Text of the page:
A regular series on the latest clinical studies from around the world – and what they mean ‘in practice’, compiled and written by Claire GP Dr. Ray O’Connor
Although the COVID-19 pandemic has been less discussed in recent times, it is still having a great impact on healthcare. A theme emerging from recent research is that while vaccines cannot prevent infection, people who are vaccinated are less likely to get very sick or die. There are also many new forms of the virus with varying infectivity and severity. Current vaccines also provide a variable level of protection against these types. The duration of this protection is also unclear.
A retrospective observational US study1 It looked to see whether the increase in post-vaccination infections during the summer of 2021 was due to a decline in immunity over time, the emergence of the delta variant, or both. Researchers extracted data About vaccinations and outcomes related to COVID-19 during a nine-month period for approximately 10.6 million North Carolina residents. Their aim was to estimate the effectiveness of the Pfizer, Moderna, and Johnson & Johnson-Janssen vaccines. They concluded that all three COVID-19 vaccines had a sustainable effect in reducing the risk of hospitalization and death. The decrease in protection against infection over time was due to both a decline in immunity and the emergence of the delta variant.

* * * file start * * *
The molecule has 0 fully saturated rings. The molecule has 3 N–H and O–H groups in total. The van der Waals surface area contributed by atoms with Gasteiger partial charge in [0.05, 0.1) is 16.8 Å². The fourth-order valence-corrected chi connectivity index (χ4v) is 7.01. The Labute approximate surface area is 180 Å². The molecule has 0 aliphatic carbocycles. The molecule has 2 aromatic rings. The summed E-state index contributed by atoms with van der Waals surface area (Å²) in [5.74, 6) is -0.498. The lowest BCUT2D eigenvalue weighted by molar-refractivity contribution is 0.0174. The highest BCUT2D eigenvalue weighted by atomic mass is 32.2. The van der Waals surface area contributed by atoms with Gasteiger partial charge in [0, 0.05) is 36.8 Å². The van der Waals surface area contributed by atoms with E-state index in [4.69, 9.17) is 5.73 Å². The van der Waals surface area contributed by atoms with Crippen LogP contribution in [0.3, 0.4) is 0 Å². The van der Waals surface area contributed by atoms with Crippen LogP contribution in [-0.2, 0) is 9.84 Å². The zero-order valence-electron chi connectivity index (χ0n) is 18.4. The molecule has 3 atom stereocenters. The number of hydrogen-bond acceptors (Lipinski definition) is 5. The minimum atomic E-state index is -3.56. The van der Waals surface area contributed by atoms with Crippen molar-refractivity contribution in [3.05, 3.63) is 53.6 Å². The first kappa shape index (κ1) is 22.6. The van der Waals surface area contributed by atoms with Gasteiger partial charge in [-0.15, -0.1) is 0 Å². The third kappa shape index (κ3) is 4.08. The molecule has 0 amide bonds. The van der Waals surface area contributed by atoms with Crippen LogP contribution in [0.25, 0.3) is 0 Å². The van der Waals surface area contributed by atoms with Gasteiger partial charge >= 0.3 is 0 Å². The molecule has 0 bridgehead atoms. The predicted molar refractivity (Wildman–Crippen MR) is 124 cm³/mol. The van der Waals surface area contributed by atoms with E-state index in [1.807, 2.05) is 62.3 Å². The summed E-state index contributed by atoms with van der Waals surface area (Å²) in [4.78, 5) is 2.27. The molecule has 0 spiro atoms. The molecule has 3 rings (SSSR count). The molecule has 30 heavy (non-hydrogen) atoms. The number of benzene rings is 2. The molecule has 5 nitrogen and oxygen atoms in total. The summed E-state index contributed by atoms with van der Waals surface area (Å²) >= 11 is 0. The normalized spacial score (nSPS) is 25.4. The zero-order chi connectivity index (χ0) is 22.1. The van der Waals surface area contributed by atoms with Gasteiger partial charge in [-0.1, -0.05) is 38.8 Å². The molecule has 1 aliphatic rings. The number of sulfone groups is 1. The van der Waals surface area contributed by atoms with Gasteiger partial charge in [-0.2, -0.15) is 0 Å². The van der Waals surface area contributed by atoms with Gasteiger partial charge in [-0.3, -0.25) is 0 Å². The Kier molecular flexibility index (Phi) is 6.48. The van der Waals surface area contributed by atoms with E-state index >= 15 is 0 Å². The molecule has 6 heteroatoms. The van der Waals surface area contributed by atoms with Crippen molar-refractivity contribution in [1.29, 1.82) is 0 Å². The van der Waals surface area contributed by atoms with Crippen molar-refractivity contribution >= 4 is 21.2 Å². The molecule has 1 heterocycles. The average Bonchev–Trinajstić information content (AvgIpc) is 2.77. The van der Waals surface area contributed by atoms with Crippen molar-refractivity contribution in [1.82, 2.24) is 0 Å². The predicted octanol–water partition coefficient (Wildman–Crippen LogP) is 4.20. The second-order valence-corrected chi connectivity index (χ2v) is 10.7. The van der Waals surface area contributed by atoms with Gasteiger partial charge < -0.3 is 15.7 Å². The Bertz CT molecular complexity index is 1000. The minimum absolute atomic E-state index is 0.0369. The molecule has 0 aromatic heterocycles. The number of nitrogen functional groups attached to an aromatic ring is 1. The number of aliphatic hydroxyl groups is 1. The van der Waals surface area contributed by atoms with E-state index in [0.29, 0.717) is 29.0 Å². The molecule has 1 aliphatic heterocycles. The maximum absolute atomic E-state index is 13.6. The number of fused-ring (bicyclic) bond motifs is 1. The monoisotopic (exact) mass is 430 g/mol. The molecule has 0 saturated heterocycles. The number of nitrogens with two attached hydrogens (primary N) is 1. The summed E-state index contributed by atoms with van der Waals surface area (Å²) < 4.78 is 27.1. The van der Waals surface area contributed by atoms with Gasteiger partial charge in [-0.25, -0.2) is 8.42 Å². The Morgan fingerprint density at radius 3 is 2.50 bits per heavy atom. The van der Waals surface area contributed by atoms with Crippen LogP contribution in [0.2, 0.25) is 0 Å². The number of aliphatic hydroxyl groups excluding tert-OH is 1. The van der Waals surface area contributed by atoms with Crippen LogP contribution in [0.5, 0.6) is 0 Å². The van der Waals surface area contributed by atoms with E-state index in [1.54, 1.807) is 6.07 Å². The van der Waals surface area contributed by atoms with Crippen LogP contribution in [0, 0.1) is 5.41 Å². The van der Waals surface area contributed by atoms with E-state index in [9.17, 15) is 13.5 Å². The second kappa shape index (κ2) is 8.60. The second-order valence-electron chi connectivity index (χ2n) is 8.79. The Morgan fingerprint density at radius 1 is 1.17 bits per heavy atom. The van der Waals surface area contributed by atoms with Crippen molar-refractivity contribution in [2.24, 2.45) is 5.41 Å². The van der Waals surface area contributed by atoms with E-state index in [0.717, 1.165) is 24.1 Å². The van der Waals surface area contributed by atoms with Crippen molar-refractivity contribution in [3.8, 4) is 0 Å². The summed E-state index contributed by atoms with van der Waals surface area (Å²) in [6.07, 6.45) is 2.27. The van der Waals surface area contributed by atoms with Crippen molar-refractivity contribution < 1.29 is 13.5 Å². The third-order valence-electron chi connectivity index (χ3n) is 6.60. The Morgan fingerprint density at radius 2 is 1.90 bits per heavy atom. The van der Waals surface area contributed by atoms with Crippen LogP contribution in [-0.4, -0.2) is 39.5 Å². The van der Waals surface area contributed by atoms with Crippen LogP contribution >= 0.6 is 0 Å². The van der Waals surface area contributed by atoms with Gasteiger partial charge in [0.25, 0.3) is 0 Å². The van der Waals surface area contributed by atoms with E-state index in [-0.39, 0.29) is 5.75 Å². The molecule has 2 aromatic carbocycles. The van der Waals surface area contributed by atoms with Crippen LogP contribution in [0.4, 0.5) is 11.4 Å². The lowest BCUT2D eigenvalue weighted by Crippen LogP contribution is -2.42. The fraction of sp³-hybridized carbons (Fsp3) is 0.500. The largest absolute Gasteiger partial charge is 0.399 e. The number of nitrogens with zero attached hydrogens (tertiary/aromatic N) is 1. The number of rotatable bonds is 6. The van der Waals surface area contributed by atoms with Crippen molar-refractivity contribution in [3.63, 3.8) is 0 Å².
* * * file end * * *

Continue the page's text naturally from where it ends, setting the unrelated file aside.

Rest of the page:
A prospective observational study from the US2 Looked at this too. The authors concluded that mRNA vaccines belonging to alpha, delta and Omicron variants were found to be highly effective in preventing hospital admissions associated with COVID-19, but that three vaccine doses were needed to achieve protection against Omicron, which was two. The dosage was the same as the protection provided. Against Delta and Alpha variants. Vaccinated patients hospitalized with COVID-19 had significantly lower disease severity than unvaccinated patients for all variants.
Another observational study from Hong Kong showed similar results. During January-March 2022, it was reported that deaths related to COVID-19 rose sharply. Of these deaths, 96 percent occurred in persons aged 60 years. Within this age group, the risk of death was 20 times lower than in those who were not fully vaccinated.3